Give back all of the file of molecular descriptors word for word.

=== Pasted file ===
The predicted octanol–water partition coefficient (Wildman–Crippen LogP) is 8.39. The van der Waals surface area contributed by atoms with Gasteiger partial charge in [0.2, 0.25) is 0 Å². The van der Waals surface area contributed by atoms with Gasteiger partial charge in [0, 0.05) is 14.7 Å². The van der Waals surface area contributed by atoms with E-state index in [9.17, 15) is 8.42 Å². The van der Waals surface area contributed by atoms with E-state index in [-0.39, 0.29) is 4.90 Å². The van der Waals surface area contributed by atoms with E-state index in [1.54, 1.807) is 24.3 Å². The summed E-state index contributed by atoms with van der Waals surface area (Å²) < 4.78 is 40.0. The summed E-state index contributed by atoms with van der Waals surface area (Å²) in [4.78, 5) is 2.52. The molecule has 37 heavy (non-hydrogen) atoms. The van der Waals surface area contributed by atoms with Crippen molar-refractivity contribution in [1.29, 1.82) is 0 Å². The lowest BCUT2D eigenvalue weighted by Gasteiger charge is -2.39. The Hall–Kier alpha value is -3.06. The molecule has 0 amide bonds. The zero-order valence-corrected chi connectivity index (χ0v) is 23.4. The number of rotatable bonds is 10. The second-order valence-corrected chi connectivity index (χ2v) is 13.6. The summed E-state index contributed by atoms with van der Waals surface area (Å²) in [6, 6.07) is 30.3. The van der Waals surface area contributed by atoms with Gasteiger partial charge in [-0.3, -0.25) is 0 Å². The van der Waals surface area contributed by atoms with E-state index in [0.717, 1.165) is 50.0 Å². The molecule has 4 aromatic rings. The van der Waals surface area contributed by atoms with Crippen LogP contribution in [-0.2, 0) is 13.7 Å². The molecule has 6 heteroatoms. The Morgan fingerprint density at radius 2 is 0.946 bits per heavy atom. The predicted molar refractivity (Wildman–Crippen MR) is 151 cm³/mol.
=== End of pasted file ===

The predicted octanol–water partition coefficient (Wildman–Crippen LogP) is 8.39. The van der Waals surface area contributed by atoms with Gasteiger partial charge in [0.2, 0.25) is 0 Å². The van der Waals surface area contributed by atoms with Gasteiger partial charge in [0, 0.05) is 14.7 Å². The van der Waals surface area contributed by atoms with E-state index in [9.17, 15) is 8.42 Å². The van der Waals surface area contributed by atoms with E-state index in [-0.39, 0.29) is 4.90 Å². The van der Waals surface area contributed by atoms with E-state index in [1.54, 1.807) is 24.3 Å². The summed E-state index contributed by atoms with van der Waals surface area (Å²) < 4.78 is 40.0. The summed E-state index contributed by atoms with van der Waals surface area (Å²) in [4.78, 5) is 2.52. The molecule has 37 heavy (non-hydrogen) atoms. The van der Waals surface area contributed by atoms with Crippen molar-refractivity contribution in [1.29, 1.82) is 0 Å². The lowest BCUT2D eigenvalue weighted by Gasteiger charge is -2.39. The Hall–Kier alpha value is -3.06. The molecule has 0 amide bonds. The zero-order valence-corrected chi connectivity index (χ0v) is 23.4. The number of rotatable bonds is 10. The second-order valence-corrected chi connectivity index (χ2v) is 13.6. The summed E-state index contributed by atoms with van der Waals surface area (Å²) in [6, 6.07) is 30.3. The van der Waals surface area contributed by atoms with Gasteiger partial charge in [-0.3, -0.25) is 0 Å². The van der Waals surface area contributed by atoms with E-state index in [0.717, 1.165) is 50.0 Å². The molecule has 4 aromatic rings. The van der Waals surface area contributed by atoms with Crippen LogP contribution in [-0.2, 0) is 13.7 Å². The molecule has 6 heteroatoms. The Morgan fingerprint density at radius 2 is 0.946 bits per heavy atom. The predicted molar refractivity (Wildman–Crippen MR) is 151 cm³/mol.